an office essential to the existence of society. The conscience of the duellist suggests that*his own life and that of his antagonist, should be devoted to destruction at the shrine of his titular deity, honour; but does this sentiment of the duellist involve a liberty of conscience whfrch forbids the interference of the magistrate?—by no means; the lives of subjects are not exclusively their own, they belong also to the community of which they make a part, the being of which in a congregated capacity is dependant on individual existence. The vain suicide claims a right to sacrifice himself; here also the law interposes, rejects theclaini; condemns the act, and, refuses the rites of Christian burial. But should the duellists and suicides now begin to say, that though their selfdestruction would certainly be still the same in itself and consequences, yet that tt did not now proceed from the same principle as formerly, but that they now believed it to be the will of a deity they acknowledged, that under their circumstances they should terminate their existence: would this alleged change of principle so make this selfdestruction a religious matter of conscience that it should be tolerated, and the civil power no longer take cognizance of it? Should the votaries of such a deity greatly multiply, and it be further alleged that this deity also enjoined female immolation in case of widowhood, would the principle of religious toleration forbid the interference of the civil power? If so, then our own country F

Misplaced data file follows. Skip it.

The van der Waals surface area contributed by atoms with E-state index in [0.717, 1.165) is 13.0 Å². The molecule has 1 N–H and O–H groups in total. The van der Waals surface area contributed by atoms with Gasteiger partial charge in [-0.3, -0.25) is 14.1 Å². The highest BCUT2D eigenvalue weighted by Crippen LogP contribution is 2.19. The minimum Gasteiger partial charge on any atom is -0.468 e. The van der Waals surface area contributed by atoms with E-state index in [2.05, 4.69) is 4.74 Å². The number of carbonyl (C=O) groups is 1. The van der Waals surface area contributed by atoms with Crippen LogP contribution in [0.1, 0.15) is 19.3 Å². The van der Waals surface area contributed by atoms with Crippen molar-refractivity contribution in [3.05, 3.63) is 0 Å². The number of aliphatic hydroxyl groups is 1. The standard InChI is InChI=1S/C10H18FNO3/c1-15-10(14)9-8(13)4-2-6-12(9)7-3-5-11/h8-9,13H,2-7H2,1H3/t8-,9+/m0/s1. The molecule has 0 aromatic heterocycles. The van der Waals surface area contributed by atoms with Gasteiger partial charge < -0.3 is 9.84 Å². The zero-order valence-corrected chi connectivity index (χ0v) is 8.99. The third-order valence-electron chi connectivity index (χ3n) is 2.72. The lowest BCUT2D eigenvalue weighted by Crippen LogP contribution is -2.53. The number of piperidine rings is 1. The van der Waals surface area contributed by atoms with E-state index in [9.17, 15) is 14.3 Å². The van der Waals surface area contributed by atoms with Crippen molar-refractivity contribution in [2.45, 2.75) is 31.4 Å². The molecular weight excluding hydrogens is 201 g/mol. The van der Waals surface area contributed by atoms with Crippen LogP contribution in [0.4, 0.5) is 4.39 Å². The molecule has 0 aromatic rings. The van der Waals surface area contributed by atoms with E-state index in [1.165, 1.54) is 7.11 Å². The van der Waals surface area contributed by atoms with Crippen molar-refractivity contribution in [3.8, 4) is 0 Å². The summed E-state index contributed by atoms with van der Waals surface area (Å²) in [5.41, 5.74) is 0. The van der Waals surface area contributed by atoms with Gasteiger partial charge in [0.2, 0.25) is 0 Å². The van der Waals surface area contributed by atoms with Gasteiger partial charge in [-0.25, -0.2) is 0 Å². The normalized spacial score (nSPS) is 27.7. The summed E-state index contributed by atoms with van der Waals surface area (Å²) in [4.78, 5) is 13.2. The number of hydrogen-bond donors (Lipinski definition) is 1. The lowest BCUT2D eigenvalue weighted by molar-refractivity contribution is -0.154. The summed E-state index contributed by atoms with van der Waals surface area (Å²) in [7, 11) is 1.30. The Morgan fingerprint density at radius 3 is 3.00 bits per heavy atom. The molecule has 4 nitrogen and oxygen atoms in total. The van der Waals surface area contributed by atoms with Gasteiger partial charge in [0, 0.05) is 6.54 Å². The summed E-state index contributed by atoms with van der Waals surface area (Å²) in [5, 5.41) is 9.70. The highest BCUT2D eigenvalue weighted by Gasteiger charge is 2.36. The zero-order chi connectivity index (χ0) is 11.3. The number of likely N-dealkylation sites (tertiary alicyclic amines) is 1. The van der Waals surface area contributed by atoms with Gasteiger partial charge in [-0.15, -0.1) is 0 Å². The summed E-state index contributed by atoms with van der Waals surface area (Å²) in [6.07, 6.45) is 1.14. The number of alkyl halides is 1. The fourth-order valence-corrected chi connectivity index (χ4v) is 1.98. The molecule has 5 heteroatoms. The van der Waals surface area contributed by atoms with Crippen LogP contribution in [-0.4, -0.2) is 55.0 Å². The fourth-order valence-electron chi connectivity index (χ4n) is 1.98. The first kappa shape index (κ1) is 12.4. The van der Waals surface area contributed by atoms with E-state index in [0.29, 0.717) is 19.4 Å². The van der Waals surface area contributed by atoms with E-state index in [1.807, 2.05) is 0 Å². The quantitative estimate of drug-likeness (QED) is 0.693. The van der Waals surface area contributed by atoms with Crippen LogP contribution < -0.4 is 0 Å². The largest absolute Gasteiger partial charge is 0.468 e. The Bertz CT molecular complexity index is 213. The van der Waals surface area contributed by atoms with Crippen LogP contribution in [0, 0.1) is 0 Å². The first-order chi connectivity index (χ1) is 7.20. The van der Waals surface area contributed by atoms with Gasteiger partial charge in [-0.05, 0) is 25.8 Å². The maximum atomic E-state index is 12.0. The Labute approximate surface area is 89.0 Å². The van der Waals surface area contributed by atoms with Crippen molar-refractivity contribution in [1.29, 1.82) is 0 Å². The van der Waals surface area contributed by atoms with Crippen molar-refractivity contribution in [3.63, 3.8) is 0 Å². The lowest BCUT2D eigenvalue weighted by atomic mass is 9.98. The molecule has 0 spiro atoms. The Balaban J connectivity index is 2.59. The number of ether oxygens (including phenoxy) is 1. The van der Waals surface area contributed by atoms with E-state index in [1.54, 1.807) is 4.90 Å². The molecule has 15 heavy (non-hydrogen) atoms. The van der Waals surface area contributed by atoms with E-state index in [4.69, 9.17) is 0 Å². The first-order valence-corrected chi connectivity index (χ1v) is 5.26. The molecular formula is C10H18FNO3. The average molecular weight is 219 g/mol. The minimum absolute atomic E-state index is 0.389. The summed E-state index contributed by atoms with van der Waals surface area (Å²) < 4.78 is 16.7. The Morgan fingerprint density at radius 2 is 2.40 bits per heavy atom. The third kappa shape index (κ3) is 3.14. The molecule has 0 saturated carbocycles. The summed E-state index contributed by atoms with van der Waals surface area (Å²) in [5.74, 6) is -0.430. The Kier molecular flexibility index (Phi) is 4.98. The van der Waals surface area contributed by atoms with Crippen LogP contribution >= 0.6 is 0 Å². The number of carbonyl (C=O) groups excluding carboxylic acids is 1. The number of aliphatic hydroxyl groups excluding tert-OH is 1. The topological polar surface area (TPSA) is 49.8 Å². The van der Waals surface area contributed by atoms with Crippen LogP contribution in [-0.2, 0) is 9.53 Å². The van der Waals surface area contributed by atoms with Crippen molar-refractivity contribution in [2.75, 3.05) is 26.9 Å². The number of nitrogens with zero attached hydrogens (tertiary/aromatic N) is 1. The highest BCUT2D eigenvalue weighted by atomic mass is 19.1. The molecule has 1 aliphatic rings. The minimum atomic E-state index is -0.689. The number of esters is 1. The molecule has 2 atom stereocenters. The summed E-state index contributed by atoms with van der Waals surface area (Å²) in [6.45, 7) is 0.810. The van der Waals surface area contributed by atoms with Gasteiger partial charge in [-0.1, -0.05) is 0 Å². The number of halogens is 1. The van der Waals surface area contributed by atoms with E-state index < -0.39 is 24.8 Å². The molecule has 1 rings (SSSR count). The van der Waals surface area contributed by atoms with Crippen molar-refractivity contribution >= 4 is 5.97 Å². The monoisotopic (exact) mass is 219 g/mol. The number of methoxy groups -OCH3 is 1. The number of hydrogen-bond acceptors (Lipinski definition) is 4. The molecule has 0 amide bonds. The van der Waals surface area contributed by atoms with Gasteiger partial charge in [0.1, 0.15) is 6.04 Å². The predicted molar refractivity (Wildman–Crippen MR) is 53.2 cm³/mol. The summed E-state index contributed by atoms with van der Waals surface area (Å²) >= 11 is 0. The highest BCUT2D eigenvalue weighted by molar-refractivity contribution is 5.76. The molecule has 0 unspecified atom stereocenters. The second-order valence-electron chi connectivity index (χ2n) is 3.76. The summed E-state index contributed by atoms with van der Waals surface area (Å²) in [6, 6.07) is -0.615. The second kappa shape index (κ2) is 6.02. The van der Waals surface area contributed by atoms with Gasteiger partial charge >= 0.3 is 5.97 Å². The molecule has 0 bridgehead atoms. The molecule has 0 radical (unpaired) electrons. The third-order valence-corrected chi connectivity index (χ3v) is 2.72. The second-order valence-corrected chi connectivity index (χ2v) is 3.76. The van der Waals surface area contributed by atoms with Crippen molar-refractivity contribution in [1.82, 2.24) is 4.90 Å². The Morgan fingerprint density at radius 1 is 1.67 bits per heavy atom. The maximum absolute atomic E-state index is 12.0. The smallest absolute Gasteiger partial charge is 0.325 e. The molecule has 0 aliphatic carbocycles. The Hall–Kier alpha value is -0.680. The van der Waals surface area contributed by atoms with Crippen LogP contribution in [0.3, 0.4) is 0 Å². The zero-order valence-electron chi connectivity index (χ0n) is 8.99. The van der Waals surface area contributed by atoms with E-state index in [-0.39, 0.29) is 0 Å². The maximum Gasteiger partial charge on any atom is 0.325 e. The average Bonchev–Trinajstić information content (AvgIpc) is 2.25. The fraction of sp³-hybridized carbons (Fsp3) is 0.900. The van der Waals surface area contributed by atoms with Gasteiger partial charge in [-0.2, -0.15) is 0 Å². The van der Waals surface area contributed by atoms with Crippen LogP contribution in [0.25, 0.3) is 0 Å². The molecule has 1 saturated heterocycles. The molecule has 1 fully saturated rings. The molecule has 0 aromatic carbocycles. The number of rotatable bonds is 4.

would from the same cause be afflicted with precisely the same baneful effects which India now suffers. How awfully desolating would be the ravages of such an horrid practice amongst us 1 what wide breaches would a few years make in the ranks of our community! how would it dissever those social ties, and destroy those kindred sensibilities, so essential to the happiness arid prosperity * of a people; and what multitudes of abandoned helpless infants would it cast as a burdensome charge on the precarious care of the nation. But this we do not fear; that principle in our laws which takes cognizance of the duellists and the suicides, would we think interfere in this case, and prevent the direful consequence amongst us: then why not extend the same salutary principle of legislation to our fellow subjects in India? As they are brought under the same Government as ourselves, why should they not with us participate in all the benefits of its wisdom? As they are amenable to tribunals established by British authority, and this authority forbids selfdestruction amongst us, why not by a similar application of this authority amongst them, stop the ravages of the funeral pile, rescue the widows of Hindostan from the consuming flames, and secure to the children of India the fostering care of parental regard? The policy of the interference in a political point of view (though it is conceived this would not forbid it) is not now a subject of discussion; nor should the Christian or the Philanthropist hesitate on so comparatively inferior a consideration. Our Christian zeal calls upon us in consistency to forbid that act, which in every case is not merely the consuming of a living body, but also the destruction of an immortal soul, which hurries the wretched widow from the region of hope, from the voice of our Missionary messengers of mercy, and awfully consigns her to an everlasting . destiny. Every filial feeling admonishes us to stop the son from fixing the funeral pile, and becoming the executioner of his mother; every parental affection commands us to oppose this revolt of maternal fondness, this unnatural consignment of infancy to all the miseries of orphanage; all the jealousies of our national character, and all the sympathies of our nature, rise up in indignation at the merciless ac